17. JOHN VUKOVICH, Coach
‘Vuke’ was the Phillies 1st Round pick in the January 1966 Draft as an 18-year old out of a Sacramento, California high school, and made his MLB debut with the club in it’s final season at Connie Mack Stadium in 1970.
The backup 3rd baseman when the club opened Veteran’s Stadium in 1971, he played in 74 games. After spending all of 1972 at AAA, Vukovich was dealt to Milwaukee.
The Phillies reacquired him in 1975 from the Cincinnati Reds, and he then stayed with the club as a minor leaguer and a backup at the majors level. He was part of the 1980 World Series winning team.
After retiring as a player, Vuke was hired as a coach by ex-Phils manager Dallas Green with the Cubs, and then in 1987 was hired as a coach with the Phillies.
When Lee Elia was fired at the tail end of 1987, Vukovich took the reigns and guided the club to a 5-4 record over the final two weeks. He then remained with the team as a coach in various roles for the next 17 seasons.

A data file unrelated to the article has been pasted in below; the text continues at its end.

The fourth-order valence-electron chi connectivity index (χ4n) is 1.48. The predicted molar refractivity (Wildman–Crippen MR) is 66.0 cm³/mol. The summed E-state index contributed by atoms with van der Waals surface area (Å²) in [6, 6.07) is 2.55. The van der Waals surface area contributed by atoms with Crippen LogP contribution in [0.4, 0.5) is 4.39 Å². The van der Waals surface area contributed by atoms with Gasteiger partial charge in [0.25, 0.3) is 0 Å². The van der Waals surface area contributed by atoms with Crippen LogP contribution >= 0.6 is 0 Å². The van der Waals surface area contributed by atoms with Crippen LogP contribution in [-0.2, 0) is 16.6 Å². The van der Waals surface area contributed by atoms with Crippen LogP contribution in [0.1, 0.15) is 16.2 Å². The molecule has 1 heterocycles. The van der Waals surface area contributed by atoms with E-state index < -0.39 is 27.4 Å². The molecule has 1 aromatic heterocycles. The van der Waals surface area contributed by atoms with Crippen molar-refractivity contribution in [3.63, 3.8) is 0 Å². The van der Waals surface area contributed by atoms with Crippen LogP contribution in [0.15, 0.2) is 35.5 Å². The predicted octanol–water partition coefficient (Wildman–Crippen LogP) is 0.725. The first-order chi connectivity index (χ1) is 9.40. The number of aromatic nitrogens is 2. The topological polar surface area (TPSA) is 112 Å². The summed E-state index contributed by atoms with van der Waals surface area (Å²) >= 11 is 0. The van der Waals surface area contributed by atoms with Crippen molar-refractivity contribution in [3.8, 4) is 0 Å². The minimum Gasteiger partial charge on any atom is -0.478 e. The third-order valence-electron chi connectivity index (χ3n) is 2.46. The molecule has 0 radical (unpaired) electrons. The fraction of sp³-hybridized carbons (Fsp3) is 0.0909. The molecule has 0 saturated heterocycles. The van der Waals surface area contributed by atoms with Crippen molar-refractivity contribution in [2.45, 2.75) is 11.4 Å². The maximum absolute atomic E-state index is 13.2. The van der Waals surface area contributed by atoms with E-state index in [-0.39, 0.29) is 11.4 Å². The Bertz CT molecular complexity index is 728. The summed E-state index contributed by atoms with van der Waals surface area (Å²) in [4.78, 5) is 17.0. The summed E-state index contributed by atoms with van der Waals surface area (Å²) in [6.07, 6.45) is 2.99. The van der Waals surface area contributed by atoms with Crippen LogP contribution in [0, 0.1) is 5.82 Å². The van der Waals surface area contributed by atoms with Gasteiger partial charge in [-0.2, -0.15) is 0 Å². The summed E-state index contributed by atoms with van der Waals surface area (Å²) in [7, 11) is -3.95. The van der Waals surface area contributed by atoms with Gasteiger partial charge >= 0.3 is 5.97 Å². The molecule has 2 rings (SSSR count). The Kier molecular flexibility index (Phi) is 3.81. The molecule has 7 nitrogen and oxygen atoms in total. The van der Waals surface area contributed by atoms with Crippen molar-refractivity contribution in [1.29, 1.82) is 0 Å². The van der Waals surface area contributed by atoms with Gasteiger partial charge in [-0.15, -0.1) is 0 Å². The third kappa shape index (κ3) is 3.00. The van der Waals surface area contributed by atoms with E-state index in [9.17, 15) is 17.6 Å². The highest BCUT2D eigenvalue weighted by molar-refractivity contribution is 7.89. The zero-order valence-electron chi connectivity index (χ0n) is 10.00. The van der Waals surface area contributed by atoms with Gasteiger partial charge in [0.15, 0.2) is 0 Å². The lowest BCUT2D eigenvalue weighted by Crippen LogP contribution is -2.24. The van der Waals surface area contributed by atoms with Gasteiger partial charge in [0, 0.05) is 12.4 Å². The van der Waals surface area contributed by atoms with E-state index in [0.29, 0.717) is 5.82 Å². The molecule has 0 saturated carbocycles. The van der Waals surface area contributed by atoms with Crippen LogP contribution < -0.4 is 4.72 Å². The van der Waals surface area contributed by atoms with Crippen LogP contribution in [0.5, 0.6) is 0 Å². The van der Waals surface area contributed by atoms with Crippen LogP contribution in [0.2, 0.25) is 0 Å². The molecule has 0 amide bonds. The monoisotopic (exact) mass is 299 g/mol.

He was considered a vital influence on the ‘Macho Row’ team that reached the 1993 World Series, and is one of only three men to ever reach the Fall Classic with the Phillies as both a player and a coach.
In the 2001 season, Vuke was diagnosed with a brain tumor. He fought the condition, but finally succumbed in late 2006 at just age 59. Over the final couple of years of his life, Vukovich had taken on a role as Special Advisor to the General Manager for Ed Wade.
After his passing, the team publicly dedicated their 2007 season to him, and they went on to win the NL East Division crown for the first time since 1993.
John Vukovich enjoyed both the love and the respect of the players, and of the fans. His influence on and off the field for a big part of nearly a half-century earns him a place on this list.